CHAPTER NINE: Aesthetics

Consider a work of art or music, a landscape, a piece of music, or even a person you find particularly beautiful. Notice that already in your mind you have made a judgment. You have separated that person place or thing from other possibilities, determining that he/she/it is more beautiful than other, comparable examples. How is it that you can make such a distinction at all? Have you ever considered why you find certain objects or people more beautiful and others less so? Pondering questions like this brings us to aesthetics.

Aesthetics (also spelled “esthetics”) is the branch of philosophy concerned with the nature of beauty and the nature of taste; the philosophy of art. Aesthetics studies natural and artificial sources of experiences and how people form a judgment about those sources of experience. It considers what happens in our minds when we engage with objects or environments such as viewing visual art, listening to music, reading poetry, experiencing a play, watching a fashion show, movie, sports or exploring various aspects of nature. The study of aesthetics grapples with abstract philosophical questions like: What is art? What is beauty? How do we experience creative works? What responsibilities do artists have to society? Engaging with these complex questions can be intellectually stimulating. The philosophy of art specifically studies how artists imagine, create, and perform works of art, as well as how people use, enjoy, and criticize art. Aesthetics considers why people like some works of art and not others, as well as how art can affect our moods and our beliefs. Both aesthetics and the philosophy of art try to find answers to what exactly is art and what makes good art.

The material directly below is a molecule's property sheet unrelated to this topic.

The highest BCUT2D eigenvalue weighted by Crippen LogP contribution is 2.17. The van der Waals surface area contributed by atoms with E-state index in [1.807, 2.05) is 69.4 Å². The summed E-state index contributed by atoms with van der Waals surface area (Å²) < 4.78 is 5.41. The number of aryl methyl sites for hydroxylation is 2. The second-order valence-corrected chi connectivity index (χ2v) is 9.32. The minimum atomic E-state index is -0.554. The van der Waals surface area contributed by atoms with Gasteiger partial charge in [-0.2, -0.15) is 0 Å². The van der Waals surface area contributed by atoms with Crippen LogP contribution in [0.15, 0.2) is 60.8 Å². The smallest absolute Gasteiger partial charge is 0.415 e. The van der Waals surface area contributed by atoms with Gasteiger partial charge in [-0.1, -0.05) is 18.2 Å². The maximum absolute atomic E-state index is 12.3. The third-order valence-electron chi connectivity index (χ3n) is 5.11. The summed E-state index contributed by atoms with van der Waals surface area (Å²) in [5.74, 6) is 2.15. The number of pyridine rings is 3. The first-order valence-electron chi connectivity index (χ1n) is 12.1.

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PPSC PHI 1011: The Philosopher's Quest by Daniel G. Shaw, Ph.D. is licensed under a Creative Commons Attribution-NonCommercial 4.0 International License, except where otherwise noted.

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